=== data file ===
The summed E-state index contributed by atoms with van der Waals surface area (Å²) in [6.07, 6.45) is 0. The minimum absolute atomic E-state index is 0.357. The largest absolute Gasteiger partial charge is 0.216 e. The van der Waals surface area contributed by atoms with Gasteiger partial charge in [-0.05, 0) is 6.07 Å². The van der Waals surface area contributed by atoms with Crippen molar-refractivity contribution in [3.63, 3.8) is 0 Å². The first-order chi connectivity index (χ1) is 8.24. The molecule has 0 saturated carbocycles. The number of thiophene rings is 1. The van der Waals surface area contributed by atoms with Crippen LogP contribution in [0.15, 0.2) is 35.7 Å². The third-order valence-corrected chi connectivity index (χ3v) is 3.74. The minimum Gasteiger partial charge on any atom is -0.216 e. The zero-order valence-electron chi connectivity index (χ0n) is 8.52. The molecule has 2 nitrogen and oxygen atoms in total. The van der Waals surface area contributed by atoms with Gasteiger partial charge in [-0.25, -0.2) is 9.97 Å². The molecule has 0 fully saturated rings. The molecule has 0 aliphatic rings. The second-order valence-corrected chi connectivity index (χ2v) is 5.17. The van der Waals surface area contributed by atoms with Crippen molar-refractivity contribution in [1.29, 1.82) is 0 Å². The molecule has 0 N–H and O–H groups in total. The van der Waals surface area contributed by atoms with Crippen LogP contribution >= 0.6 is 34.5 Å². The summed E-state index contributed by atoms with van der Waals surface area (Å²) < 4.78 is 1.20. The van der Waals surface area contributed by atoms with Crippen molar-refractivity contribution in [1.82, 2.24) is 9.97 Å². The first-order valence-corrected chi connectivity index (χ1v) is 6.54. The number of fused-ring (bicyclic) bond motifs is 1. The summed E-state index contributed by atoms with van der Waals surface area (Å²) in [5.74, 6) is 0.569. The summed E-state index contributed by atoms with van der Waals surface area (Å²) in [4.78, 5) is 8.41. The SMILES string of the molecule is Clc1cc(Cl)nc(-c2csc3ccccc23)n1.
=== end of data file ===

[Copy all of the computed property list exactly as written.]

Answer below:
The summed E-state index contributed by atoms with van der Waals surface area (Å²) in [6.07, 6.45) is 0. The minimum absolute atomic E-state index is 0.357. The largest absolute Gasteiger partial charge is 0.216 e. The van der Waals surface area contributed by atoms with Gasteiger partial charge in [-0.05, 0) is 6.07 Å². The van der Waals surface area contributed by atoms with Crippen molar-refractivity contribution in [3.63, 3.8) is 0 Å². The first-order chi connectivity index (χ1) is 8.24. The molecule has 0 saturated carbocycles. The number of thiophene rings is 1. The van der Waals surface area contributed by atoms with Crippen LogP contribution in [0.15, 0.2) is 35.7 Å². The third-order valence-corrected chi connectivity index (χ3v) is 3.74. The minimum Gasteiger partial charge on any atom is -0.216 e. The zero-order valence-electron chi connectivity index (χ0n) is 8.52. The molecule has 2 nitrogen and oxygen atoms in total. The van der Waals surface area contributed by atoms with Gasteiger partial charge in [-0.25, -0.2) is 9.97 Å². The molecule has 0 fully saturated rings. The molecule has 0 aliphatic rings. The second-order valence-corrected chi connectivity index (χ2v) is 5.17. The van der Waals surface area contributed by atoms with Crippen molar-refractivity contribution in [1.29, 1.82) is 0 Å². The molecule has 0 N–H and O–H groups in total. The van der Waals surface area contributed by atoms with Crippen LogP contribution >= 0.6 is 34.5 Å². The summed E-state index contributed by atoms with van der Waals surface area (Å²) < 4.78 is 1.20. The van der Waals surface area contributed by atoms with Crippen molar-refractivity contribution in [1.82, 2.24) is 9.97 Å². The first-order valence-corrected chi connectivity index (χ1v) is 6.54. The number of fused-ring (bicyclic) bond motifs is 1. The summed E-state index contributed by atoms with van der Waals surface area (Å²) in [5.74, 6) is 0.569. The summed E-state index contributed by atoms with van der Waals surface area (Å²) in [4.78, 5) is 8.41. The SMILES string of the molecule is Clc1cc(Cl)nc(-c2csc3ccccc23)n1.